Featured: There’s Nothing Like An Epic Post-Restoration Road Trip

There’s Nothing Like An Epic Post-Restoration Road Trip

By Petrolicious Productions
November 16, 2015
17 comments

Story and Photography by Josh Epp

When I was a kid, you could often find me sitting at a little desk tucked underneath the basement stairs, hand-painting plastic model car kits, or drawing re-imagined versions of cars I saw on the road.

Before I could even drive, I had begun searching for a project that I could call my own. I would check the local ads hourly, hoping to find the right one. My criteria was simple: it had to be cheap, and it had to be different.

In the fall of 2011, I stumbled across a car I had never seen before. The ad had no details, just a picture, title, and price. “1978 Fiat X1/9”; in the picture it appeared to be brown, tucked tightly away in a back lane, completely engulfed by overgrown weeds and bushes. I begged my dad to take me to look at it.

After all, it fit the criteria perfectly, it was cheap, and it looked like no other car I had ever seen before. Not long after that, it was on a trailer off to its new home…my back yard.

I had hoped to have it finished while I was still in high school, but that dream quickly slipped away as we discovered the severity of rust and poor previous repairs.

I remember countless nights dreaming of the moment when I would turn the key, and hear the little mid-mounted engine right behind my ears rev ever-so-freely down the driveway, and through the streets. I could hardly wait to fill it up with gas for the first time, or participate in local summer car meets.

However, things took a bit of a turn, to say the least. In the last few months of the restoration, I had decided that I was going to pack up my things, and move from Winnipeg, Manitoba to the west coast of Canada to live with my brother.

Now, with the car only a few weeks away from being road worthy—and winter slowly creeping up on me—I was in a race against time if I was going to take the car with me across half of this vast country. There was no way I was going to let it sit in the garage all winter, not after four years of waiting.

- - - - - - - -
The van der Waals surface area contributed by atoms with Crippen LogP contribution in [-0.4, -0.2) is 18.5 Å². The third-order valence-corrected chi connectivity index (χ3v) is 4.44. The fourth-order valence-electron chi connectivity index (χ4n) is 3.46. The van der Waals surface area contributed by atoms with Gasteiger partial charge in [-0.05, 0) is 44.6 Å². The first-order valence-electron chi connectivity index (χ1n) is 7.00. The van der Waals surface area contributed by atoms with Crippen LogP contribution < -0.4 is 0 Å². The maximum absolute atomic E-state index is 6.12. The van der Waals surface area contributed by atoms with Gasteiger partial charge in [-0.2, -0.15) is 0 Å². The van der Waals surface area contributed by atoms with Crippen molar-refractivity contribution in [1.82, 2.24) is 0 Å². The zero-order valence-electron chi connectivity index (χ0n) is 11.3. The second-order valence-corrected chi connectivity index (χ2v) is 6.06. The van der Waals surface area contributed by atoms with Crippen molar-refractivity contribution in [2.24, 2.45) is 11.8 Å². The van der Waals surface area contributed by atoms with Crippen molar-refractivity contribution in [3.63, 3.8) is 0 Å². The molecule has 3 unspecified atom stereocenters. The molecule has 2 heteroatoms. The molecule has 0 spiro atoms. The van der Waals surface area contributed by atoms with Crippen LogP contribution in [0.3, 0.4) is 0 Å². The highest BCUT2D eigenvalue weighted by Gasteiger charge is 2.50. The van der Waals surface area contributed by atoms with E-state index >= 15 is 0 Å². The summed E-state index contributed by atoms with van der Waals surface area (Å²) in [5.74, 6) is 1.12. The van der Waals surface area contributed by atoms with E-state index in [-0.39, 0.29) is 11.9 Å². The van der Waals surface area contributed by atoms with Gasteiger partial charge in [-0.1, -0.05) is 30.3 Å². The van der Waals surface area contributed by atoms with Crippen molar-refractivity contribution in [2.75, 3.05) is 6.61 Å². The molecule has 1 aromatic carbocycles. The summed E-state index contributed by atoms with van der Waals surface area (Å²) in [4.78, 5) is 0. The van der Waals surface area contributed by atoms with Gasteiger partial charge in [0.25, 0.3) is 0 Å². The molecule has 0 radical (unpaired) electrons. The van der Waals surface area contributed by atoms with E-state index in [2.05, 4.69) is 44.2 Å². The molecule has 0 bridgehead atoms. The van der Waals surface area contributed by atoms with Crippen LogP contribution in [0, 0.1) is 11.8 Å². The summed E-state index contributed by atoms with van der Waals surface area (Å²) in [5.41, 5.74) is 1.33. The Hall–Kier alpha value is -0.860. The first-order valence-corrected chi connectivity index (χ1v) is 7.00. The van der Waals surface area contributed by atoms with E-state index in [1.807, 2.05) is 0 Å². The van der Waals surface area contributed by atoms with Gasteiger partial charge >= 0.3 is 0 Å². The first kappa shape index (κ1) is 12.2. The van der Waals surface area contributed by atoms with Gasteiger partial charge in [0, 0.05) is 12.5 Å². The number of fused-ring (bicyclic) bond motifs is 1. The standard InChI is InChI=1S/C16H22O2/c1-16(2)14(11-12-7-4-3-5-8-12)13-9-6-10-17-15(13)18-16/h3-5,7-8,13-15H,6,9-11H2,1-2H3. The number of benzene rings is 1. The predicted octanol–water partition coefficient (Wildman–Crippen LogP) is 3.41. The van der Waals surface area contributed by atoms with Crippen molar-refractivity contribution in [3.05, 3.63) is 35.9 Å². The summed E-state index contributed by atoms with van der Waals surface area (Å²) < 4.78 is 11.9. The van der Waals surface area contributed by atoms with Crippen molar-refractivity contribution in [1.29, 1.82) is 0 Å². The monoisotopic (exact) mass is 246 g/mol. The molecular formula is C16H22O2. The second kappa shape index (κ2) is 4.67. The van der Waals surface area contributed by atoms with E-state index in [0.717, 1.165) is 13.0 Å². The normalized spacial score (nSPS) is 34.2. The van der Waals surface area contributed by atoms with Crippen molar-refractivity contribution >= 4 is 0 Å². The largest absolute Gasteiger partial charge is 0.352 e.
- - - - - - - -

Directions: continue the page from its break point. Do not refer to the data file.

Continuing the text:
Paint was finished in late August, and the car was put back together for the first time in 4 years. After nearly 20 years without making noise of its own, my 1978 Fiat X1/9 roared to life. Four years after I clicked on that ad, the car was finally “finished”. I put 500 km on the freshly-built 1500-cc engine, packed my bags in both the front and rear trunk compartments of the X1/9, and set sail westward…with the targa top off of course.

Things started off really smooth, for the most part. Other then a dodgy brake light switch that I eventually replaced halfway through my journey, and a windshield wiper that wouldn’t stay in its place, I was quite pleased with how the car was doing.

It wasn’t until I reached the east side of Canadian Rockies that I really started to have some issues. Canadian Autumns can be terribly unpredictable. One moment you’re shifting through the gears, kicking up golden crisp fallen leaves, and the next thing you know you’re holding on for dear life in the middle of a snowstorm.

With the drastic change of altitude in the mountains, I found myself more than once having to play with carb settings on the side of the road. It became a battle to get the car to co-operate consistently. It was a total learning experience, but I wouldn’t have wanted it any other way. The smells, the sounds, the views—every sensation created a deeper understanding of the car and driver.

The X1/9 has always gotten a bad rep for being underpowered, I can’t argue that. But for what it’s worth, who needs the horsepower when you’ve got a smile you can barely contain each time you take a corner?

I arrived at my destination in Abbotsford, British Columbia ten days after I left home. I covered a total of 2,438 km, and reached a max altitude of 4,735 ft. My passion for vintage automobiles has grown immensely throughout this adventure, and I cannot thank Petrolicious enough for fuelling that desire to get back into the garage each time a rusty stud snapped off, or another oil leak was discovered, or when I couldn’t start my car for a day…only to realize my ignition coil was not hooked up.

Now, each drive gives me another opportunity to spread the enthusiasm we all share for these wonderful machines, and that’s what I intend to do.

Tags Fiat/ Italian
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Martijn
Martijn
3 years ago